- The dollar's market slide finally broke on Friday as a favorable jobs report and broad hints of a one-off repatriation tax windfall sparked profit taking on short positions.
- A weak dollar means more liquidity sloshing about global markets that is funding the purchase of higher risk assets with greater yield and appreciation potential irrespective of underlying economic fundamentals.
- Meanwhile, headline inflation across the G-20 rests at an 8-year low, well below inflation targets while the Fed toys with tightening monetary policy.
Economists continue to worry about the growing buildup of financial risk after a decade of extraordinary central bank monetary activity that caused borrowing costs across the global economy to fall to historic levels. The current weakness in the dollar means all the more liquidity is sloshing around in global markets. Investors appear to be sweeping these cheap dollars into a variety of higher risk assets that run the gamut from 100-year Argentinian bonds to newly issued Iraqi and Greek government debt to energy junk bonds to emerging market debt and equity markets — all carrying comparatively outsized yields while potentially exacerbating financial risk. S&P 500 momentum issues like Facebook (FB), Apple (AAPL), Amazon (AMZN), Netflix (NFLX) and Alphabet (GOOG) (GOOGL) have been in double-digit territory for much of the year, driving the S&P 500 up 10% through yesterday’s market close (5 August). Second-quarter corporate earnings, especially those companies selling predominantly into international rather than domestic markets, further boosted S&P performance to date as US exports enjoyed strong tailwinds in world currency markets. Boeing (BA) is up 51% through yesterday’s market close (5 August) which has powered the price-weighted Dow Jones Industrial Averages into record territory. New orders for commercial aircraft soared 131% on the month through the end of June. Caterpillar (CAT) is up 21% on the year as export markets continue to be a boon for overall earnings. US companies selling abroad benefited handsomely from a weakened dollar which lifted both sales and balance sheet revenue (see Figure 1, below).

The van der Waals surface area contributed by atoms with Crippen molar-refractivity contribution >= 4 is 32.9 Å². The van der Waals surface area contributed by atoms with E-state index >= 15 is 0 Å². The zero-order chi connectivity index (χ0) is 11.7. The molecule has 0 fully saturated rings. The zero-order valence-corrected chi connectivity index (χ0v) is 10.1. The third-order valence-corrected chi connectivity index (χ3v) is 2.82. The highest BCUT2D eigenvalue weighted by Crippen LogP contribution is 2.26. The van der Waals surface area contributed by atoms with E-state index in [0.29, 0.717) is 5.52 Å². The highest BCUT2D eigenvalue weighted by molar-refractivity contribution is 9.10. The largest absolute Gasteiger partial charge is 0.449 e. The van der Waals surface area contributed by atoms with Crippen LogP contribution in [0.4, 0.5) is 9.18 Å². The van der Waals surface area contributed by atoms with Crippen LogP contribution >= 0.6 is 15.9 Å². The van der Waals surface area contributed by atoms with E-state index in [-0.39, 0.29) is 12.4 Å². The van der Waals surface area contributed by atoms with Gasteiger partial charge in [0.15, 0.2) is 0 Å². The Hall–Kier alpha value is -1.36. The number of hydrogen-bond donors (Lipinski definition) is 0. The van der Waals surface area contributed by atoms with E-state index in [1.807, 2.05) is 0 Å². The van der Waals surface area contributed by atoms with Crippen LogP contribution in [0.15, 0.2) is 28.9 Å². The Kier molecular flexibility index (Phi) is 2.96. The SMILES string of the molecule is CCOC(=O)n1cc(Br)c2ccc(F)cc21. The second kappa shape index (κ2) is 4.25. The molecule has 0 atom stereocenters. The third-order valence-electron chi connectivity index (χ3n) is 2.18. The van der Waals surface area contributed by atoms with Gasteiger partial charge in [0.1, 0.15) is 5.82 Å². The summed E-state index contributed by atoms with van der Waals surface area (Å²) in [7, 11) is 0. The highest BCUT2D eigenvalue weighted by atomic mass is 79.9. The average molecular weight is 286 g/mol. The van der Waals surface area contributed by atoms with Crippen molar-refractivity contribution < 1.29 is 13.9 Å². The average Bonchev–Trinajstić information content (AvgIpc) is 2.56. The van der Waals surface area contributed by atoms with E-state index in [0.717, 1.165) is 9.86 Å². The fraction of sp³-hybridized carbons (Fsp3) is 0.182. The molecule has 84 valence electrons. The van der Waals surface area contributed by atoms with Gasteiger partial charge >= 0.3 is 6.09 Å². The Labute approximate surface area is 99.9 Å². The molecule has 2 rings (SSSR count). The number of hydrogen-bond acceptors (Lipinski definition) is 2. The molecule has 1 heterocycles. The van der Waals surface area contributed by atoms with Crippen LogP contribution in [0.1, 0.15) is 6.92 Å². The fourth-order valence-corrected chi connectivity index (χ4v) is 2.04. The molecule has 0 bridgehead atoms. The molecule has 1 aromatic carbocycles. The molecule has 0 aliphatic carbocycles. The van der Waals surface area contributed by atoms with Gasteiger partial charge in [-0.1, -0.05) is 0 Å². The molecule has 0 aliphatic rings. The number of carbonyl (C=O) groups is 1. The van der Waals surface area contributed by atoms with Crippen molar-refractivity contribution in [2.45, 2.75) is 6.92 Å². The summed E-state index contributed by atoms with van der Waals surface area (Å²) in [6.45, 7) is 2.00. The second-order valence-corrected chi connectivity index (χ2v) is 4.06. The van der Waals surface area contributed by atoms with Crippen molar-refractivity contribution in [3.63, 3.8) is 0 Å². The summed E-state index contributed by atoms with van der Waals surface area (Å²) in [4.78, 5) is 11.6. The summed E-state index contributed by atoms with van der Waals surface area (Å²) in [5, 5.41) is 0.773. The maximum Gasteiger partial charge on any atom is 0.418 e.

Figure 1: The US Dollar, the S&P 500, the Euro and the 10-year Treasury Note Year to Date